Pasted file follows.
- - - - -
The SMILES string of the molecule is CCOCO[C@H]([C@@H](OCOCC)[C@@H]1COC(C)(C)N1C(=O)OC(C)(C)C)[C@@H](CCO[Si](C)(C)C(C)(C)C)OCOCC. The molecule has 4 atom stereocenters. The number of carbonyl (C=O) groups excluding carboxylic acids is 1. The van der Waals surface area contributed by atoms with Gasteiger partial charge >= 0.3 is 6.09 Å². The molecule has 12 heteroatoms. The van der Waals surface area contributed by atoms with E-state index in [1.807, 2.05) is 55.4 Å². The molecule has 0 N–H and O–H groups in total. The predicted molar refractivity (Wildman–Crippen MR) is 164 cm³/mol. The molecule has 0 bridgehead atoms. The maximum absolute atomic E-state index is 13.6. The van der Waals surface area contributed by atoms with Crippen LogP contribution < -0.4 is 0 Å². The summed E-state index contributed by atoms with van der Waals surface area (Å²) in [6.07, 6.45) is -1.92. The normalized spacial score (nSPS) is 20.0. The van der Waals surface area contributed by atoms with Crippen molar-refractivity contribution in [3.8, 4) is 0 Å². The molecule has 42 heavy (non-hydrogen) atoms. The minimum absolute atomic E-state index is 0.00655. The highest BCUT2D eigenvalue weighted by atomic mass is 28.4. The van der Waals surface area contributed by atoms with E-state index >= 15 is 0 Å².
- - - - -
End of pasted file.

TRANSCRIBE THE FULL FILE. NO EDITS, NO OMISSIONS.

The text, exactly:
The SMILES string of the molecule is CCOCO[C@H]([C@@H](OCOCC)[C@@H]1COC(C)(C)N1C(=O)OC(C)(C)C)[C@@H](CCO[Si](C)(C)C(C)(C)C)OCOCC. The molecule has 4 atom stereocenters. The number of carbonyl (C=O) groups excluding carboxylic acids is 1. The van der Waals surface area contributed by atoms with Gasteiger partial charge >= 0.3 is 6.09 Å². The molecule has 12 heteroatoms. The van der Waals surface area contributed by atoms with E-state index in [1.807, 2.05) is 55.4 Å². The molecule has 0 N–H and O–H groups in total. The predicted molar refractivity (Wildman–Crippen MR) is 164 cm³/mol. The molecule has 0 bridgehead atoms. The maximum absolute atomic E-state index is 13.6. The van der Waals surface area contributed by atoms with Crippen LogP contribution < -0.4 is 0 Å². The summed E-state index contributed by atoms with van der Waals surface area (Å²) in [6.07, 6.45) is -1.92. The normalized spacial score (nSPS) is 20.0. The van der Waals surface area contributed by atoms with Crippen molar-refractivity contribution in [3.8, 4) is 0 Å². The molecule has 42 heavy (non-hydrogen) atoms. The minimum absolute atomic E-state index is 0.00655. The highest BCUT2D eigenvalue weighted by atomic mass is 28.4. The van der Waals surface area contributed by atoms with E-state index >= 15 is 0 Å².